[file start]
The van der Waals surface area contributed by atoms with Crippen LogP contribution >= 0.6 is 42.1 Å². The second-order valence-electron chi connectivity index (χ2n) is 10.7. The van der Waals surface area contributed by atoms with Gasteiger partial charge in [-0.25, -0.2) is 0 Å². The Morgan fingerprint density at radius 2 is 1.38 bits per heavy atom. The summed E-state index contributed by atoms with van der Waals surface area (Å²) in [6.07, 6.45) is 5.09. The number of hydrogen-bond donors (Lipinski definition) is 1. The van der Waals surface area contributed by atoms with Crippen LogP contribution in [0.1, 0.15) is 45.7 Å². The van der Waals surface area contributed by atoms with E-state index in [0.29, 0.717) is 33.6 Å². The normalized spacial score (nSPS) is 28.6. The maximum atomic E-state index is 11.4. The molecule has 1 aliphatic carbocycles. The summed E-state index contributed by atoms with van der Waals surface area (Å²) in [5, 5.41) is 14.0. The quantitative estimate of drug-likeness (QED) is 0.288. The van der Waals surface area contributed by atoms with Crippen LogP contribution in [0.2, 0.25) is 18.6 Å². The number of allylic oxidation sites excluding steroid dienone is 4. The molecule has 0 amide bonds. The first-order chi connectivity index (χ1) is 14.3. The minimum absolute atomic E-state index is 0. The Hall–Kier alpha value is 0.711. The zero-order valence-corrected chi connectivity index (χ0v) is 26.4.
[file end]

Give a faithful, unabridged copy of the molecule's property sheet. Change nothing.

The van der Waals surface area contributed by atoms with Crippen LogP contribution >= 0.6 is 42.1 Å². The second-order valence-electron chi connectivity index (χ2n) is 10.7. The van der Waals surface area contributed by atoms with Gasteiger partial charge in [-0.25, -0.2) is 0 Å². The Morgan fingerprint density at radius 2 is 1.38 bits per heavy atom. The summed E-state index contributed by atoms with van der Waals surface area (Å²) in [6.07, 6.45) is 5.09. The number of hydrogen-bond donors (Lipinski definition) is 1. The van der Waals surface area contributed by atoms with Crippen LogP contribution in [0.1, 0.15) is 45.7 Å². The van der Waals surface area contributed by atoms with E-state index in [0.29, 0.717) is 33.6 Å². The normalized spacial score (nSPS) is 28.6. The maximum atomic E-state index is 11.4. The molecule has 1 aliphatic carbocycles. The summed E-state index contributed by atoms with van der Waals surface area (Å²) in [5, 5.41) is 14.0. The quantitative estimate of drug-likeness (QED) is 0.288. The van der Waals surface area contributed by atoms with Crippen LogP contribution in [0.2, 0.25) is 18.6 Å². The number of allylic oxidation sites excluding steroid dienone is 4. The molecule has 0 amide bonds. The first-order chi connectivity index (χ1) is 14.3. The minimum absolute atomic E-state index is 0. The Hall–Kier alpha value is 0.711. The zero-order valence-corrected chi connectivity index (χ0v) is 26.4.